Russian Forests & Forestry Database

Comprehensive downloadable data and analysis on the Russian forestry sector
Man in forest

Man in forest

IIASA's Russian Forests & Forestry Database (RFFD) contains downloadable data and analysis on multiple aspects of the Russian forestry sector. The RFFD itself contains several huge individual databases, along with analyses of pan-Russian forest productivity and growth conducted by IIASA within a modeling framework developed since the mid-1990s.

How the RFFD works

All data presented on the Web page entitled Russian Forests and Forestry is available for download. It is grouped under page headings, for example, growing conditions, forest code, forest fund, growth/productivity, etc. 

FAST FACTS

  • The enormous scale of Russian forests generates large problems with respect to data, which RFFD is designed to address.
  • Russia is one of the "wood baskets" of the world, with some 51.6% of Russian territory covered by forests.
  • Russian forests stretch across 11 time zones from west to east and several thousand kilometers from north to south, from the sub-Arctic to the sub-tropics.
  • The new databases and analysis respond to the imperative of developing policies to cope with, adapt to, and shape changes in the Russian forest sector in the future.

The databases are stored as either Microsoft Excel spreadsheets (.xls) or as PDF documents. The .xls files can be imported into various database packages as well as various GIS packages. The data contained in the PDF files can be copied and, with some effort, inserted into a database.

The majority of the spatial datasets are in vector format and stored as Arc/Info shape files. These are most easily imported into ESRI's Arc/Info GIS; however, most GIS packages also provide for the import of Arc/Info data. ESRI has produced a GIS package, Arc Explorer, that can be downloaded free from the ESRI website. This package provides basic GIS functionality allowing for database queries, mapping etc.

Background

IIASA’s Forestry Program began to develop a modeling framework for the pan-Russian analysis of forest productivity and growth. At the same time, huge databases were assembled in Russia based on growth information, including data collected from experimental plots, and other important forestry research aspects.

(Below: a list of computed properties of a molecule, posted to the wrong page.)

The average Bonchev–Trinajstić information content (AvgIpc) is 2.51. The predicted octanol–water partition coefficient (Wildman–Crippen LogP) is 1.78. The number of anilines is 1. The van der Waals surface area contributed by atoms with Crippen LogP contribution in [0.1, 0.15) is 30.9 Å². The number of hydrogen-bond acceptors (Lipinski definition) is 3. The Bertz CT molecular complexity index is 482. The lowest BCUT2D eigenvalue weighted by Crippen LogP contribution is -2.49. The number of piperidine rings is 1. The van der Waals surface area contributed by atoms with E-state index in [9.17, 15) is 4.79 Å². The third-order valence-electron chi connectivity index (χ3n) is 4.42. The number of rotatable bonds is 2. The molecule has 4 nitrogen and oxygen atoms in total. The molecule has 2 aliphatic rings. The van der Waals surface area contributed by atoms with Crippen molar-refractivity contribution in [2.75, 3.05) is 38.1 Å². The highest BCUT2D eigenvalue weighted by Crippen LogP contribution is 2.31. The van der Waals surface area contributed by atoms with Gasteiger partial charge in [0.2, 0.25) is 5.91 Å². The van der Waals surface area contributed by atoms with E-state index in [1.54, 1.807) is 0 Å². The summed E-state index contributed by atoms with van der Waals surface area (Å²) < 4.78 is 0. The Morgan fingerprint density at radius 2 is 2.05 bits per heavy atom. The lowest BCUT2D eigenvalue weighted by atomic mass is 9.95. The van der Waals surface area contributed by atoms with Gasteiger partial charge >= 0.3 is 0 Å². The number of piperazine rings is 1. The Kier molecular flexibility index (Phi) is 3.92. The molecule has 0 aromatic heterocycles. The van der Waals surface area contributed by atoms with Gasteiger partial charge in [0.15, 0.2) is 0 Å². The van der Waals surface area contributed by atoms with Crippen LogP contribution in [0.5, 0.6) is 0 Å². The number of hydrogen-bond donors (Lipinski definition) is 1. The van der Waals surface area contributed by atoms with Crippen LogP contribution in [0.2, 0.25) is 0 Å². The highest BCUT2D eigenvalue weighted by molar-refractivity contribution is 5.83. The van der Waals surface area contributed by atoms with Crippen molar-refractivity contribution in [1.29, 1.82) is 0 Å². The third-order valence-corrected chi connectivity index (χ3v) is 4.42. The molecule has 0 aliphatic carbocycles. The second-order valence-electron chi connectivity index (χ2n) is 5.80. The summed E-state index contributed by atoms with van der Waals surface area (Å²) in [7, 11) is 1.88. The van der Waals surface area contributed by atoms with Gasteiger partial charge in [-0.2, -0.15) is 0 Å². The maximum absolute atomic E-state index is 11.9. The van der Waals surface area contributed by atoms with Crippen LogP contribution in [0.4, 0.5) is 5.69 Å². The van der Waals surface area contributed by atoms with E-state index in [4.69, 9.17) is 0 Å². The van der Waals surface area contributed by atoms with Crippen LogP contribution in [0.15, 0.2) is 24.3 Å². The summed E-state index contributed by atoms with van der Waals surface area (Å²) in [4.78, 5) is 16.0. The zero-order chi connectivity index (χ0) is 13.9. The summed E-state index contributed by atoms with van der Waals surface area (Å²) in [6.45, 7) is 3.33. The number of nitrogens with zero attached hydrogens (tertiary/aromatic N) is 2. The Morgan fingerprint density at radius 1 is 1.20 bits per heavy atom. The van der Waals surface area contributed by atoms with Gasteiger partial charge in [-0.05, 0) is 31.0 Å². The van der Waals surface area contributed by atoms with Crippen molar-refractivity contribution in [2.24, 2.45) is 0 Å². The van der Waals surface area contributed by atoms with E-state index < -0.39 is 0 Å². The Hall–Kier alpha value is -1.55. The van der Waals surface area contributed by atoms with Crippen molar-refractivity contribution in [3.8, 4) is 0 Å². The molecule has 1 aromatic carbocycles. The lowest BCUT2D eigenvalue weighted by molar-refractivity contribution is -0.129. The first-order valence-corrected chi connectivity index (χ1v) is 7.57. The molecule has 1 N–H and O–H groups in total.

The first interim reports on this activity were presented in 1996, and the work has continued. New models have been developed for individual species, and additional data collected so that a reliable basis for analyzing the growth and productivity of the main Russian forest species at the pan-Russian level can be achieved. The significance of this work—a multi-person, multi-year effort on the part of the Forestry Program and its colleagues in Russia—has been heightened by the increasingly important context of global change. 

The Russian Federal Forest Service has provided a careful professional analysis of the materials, such as the models and tables, which are presented in complete form, and has recommended their practical use within Russian forestry and forest management. The RFFD also includes some of the very diverse information available on forests and forest management in Russia. 

The Russian Federal Forest Service are using the database as an input to both the development of sustainable forest management in Russia and to policy formulation. 

It is also hoped that the RFFD will be useful to the international scientific community working in different aspects of research into Russian forestry and the forest sector.

Challenges

The Russian forest sector faces large and dramatic challenges. The transition to sustainable forest management (SFM), so urgently required, has not yet been implemented to the point where it can appreciably mitigate the threats facing Russian forests and the Russian forest sector. 

To implement SFM, many economic, political, social, legislative, and institutional hurdles need to be overcome. Currently, Russian forest management practices do not take account of problems stemming from global change. The new databases and analysis respond to the imperative of developing policies to cope with, adapt to, and shape changes in the sector. 


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Last edited: 11 September 2013

CONTACT DETAILS

Anatoly Shvidenko

Senior Research Scholar

Ecosystems Services and Management

T +43(0) 2236 807 497

Access the Russian Forests Database

International Institute for Applied Systems Analysis (IIASA)
Schlossplatz 1, A-2361 Laxenburg, Austria
Phone: (+43 2236) 807 0 Fax:(+43 2236) 71 313